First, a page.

PragmatIC RFID tag track waste tires

Two companies, Topolitica and PragmatIC, will participate in the second phase of the UK Government’s GovTeh, a government innovation programme designed to track and manage waste moving during recycling or disposal, and apply RFID tags to track waste tires.

Digital waste analysis company Topolytics provides its own software to manage a variety of projects, including tire disposal or recycling. The labeled tires will be read by PragmatIC’s HF RFID ConnectIC flexible chip. Waste management software captures data about each tire collected for recycling or reuse via RFID chips and handheld readers.

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Alastair Hanlon, commercial director of PragmatIC, said the deployment is valid for November 2019 for a period of 12 months and a smaller initial phase has been implemented since the beginning of this year.

PragmatIC ConnectIC’s RFID chip family includes two HF RFID products for paper and plastic. These products use a single-layer antenna design for markets such as food and beverage, personal and home care, supply chain management, and product certification.

The British government’s GovTeh is a government-funded project designed to solve cutting-edge public sector problems using cutting-edge technology. The project is managed by the Ministry of Environment, Food and Rural Affairs. It focuses on how to better track junk items and ensure that the supply chain remains visible and efficient, avoiding losses.

The first phase of the GovTeh project lasted from November 2018 to March 2019, and a total of 5 technology companies participated in the second phase of financing competition. One of these companies, called Topolytics, provided their software, along with data from waste management companies, local authorities, and several other companies, who have partnered with these companies to deal with hazardous or other industrial waste.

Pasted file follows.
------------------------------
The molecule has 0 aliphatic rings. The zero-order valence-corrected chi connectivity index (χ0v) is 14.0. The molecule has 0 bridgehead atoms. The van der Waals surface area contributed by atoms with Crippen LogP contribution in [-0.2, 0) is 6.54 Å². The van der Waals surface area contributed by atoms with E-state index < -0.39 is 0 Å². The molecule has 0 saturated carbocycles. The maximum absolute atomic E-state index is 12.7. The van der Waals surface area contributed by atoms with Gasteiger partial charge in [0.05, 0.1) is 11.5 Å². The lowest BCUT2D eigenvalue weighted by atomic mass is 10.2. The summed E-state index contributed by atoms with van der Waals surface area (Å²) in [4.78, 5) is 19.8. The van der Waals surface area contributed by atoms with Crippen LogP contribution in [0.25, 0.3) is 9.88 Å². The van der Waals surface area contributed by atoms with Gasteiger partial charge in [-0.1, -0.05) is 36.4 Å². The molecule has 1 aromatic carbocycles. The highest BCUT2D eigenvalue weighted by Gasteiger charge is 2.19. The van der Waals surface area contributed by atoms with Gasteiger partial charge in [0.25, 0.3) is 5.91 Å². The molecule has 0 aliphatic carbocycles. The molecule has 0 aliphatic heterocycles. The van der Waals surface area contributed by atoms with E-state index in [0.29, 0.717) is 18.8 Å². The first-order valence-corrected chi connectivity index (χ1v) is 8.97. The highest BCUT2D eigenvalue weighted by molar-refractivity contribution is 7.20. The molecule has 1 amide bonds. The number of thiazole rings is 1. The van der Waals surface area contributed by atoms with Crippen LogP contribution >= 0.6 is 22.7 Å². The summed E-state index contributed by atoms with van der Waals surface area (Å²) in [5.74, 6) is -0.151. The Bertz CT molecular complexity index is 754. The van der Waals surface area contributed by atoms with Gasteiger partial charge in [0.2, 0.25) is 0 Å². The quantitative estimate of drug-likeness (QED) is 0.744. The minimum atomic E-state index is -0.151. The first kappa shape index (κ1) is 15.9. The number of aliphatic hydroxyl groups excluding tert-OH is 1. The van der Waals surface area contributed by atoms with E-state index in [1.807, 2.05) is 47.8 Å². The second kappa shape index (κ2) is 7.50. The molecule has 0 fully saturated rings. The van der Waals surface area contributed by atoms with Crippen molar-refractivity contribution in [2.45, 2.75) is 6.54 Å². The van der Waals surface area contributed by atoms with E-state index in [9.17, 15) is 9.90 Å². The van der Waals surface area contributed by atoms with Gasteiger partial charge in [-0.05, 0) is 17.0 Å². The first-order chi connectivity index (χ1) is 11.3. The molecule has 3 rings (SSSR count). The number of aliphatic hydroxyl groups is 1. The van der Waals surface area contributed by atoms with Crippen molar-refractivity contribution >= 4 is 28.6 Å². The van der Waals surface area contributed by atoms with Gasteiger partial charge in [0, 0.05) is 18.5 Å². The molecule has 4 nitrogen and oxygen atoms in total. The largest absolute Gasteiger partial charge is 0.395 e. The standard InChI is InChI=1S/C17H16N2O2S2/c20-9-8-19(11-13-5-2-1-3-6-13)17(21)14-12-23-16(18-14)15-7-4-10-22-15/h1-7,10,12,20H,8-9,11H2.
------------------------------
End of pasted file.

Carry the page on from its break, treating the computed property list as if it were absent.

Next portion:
The collected data can visualize different ways of tracking waste and supply chain models. “We understand how waste is currently managed from a data perspective,” said Michael Groves, CEO and founder of Topolytics.

Today, used tires and other trash are usually tracked on paper. This can be a cumbersome and complicated process, and it can cause a lot of waste. In the UK, 60 million old tires are discarded every year.

When a car retailer replaces a tire on a customer’s vehicle, the customer will pay a tire disposal fee. The waste management company then collects the tires and ships them to the warehouse, and the retailer pays the recycling fee. Waste management companies shred, recycle, reuse or discard used tires.

Using paper records to register tire collection sites and warehouse receipts of tires makes it difficult to track specific tire providers and tire conditions. Topolytics, a startup based in Edinburgh, Scotland, offers its WasteMap system, which shows the location and route of waste

in the supply chain as it flows to recycling or other locations, and includes analysis and reporting based on this data.

The goal of PragmatIC is to automatically track waste tires through RFID tags. The company produces a flexible, low-cost HF RFID tag chip. According to PragmatIC, their chips are thinner and more flexible than human hair, making them easy to integrate into products and labels.

For the use of used tires, the chip is integrated into an adhesive label attached to the tire sidewall. Hanlon said, “Using our chips can reduce the cost of deploying RFID. Because these chips are not silicon, manufacturing costs are lower.” PragmatIC also designs and manufactures portable RFID readers.

The PragmatIC project includes tracking tire receipts in a warehouse near Oxford. Hundreds of tires are marked in the garage, and a handheld reader is used to read the tags of each tire when they are received; and the tag information is read again during sorting (such as shredding or reuse).

The tire management section is overseen by the Tire Recycling Association, whose members process the most commonly used tires in the UK each year and help identify recycling companies that will participate in the project. The trial will use PragmatIC’s new ConnectIC product, the 13.56 MHz HF chip.

Each tag has a unique identification number that will link to the website of the retailer who reads the tag and can also record the date and time. This data is stored in cloud-based Topolytics software. The tags will be read again when unloaded in the warehouse, and the data will be submitted as planned after grouping according to the next process.

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